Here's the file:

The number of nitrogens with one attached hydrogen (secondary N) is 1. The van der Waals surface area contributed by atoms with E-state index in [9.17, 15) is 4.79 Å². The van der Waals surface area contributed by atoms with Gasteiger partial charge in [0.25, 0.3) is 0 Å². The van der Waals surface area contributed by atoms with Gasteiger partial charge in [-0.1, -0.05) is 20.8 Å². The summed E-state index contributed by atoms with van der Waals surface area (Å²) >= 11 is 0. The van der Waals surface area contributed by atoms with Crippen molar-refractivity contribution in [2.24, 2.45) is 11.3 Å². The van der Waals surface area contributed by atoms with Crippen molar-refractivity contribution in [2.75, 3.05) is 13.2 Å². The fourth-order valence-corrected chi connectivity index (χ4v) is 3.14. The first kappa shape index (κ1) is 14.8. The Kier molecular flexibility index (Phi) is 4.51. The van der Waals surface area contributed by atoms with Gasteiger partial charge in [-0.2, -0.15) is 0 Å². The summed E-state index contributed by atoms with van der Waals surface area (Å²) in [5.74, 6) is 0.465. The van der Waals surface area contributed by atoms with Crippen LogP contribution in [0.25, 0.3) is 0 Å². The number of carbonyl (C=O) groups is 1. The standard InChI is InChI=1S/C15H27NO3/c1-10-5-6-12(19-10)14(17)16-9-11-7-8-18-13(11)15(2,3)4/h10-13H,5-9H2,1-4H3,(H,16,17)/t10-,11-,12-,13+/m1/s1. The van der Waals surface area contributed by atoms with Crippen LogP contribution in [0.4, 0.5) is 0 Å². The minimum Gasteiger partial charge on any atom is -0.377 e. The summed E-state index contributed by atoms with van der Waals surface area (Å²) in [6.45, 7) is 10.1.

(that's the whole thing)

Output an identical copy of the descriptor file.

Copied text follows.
The number of nitrogens with one attached hydrogen (secondary N) is 1. The van der Waals surface area contributed by atoms with E-state index in [9.17, 15) is 4.79 Å². The van der Waals surface area contributed by atoms with Gasteiger partial charge in [0.25, 0.3) is 0 Å². The van der Waals surface area contributed by atoms with Gasteiger partial charge in [-0.1, -0.05) is 20.8 Å². The summed E-state index contributed by atoms with van der Waals surface area (Å²) >= 11 is 0. The van der Waals surface area contributed by atoms with Crippen molar-refractivity contribution in [2.24, 2.45) is 11.3 Å². The van der Waals surface area contributed by atoms with Crippen molar-refractivity contribution in [2.75, 3.05) is 13.2 Å². The fourth-order valence-corrected chi connectivity index (χ4v) is 3.14. The first kappa shape index (κ1) is 14.8. The Kier molecular flexibility index (Phi) is 4.51. The van der Waals surface area contributed by atoms with Gasteiger partial charge in [-0.2, -0.15) is 0 Å². The summed E-state index contributed by atoms with van der Waals surface area (Å²) in [5.74, 6) is 0.465. The van der Waals surface area contributed by atoms with Crippen LogP contribution in [0.25, 0.3) is 0 Å². The number of carbonyl (C=O) groups is 1. The standard InChI is InChI=1S/C15H27NO3/c1-10-5-6-12(19-10)14(17)16-9-11-7-8-18-13(11)15(2,3)4/h10-13H,5-9H2,1-4H3,(H,16,17)/t10-,11-,12-,13+/m1/s1. The van der Waals surface area contributed by atoms with Crippen LogP contribution in [0.4, 0.5) is 0 Å². The minimum Gasteiger partial charge on any atom is -0.377 e. The summed E-state index contributed by atoms with van der Waals surface area (Å²) in [6.45, 7) is 10.1.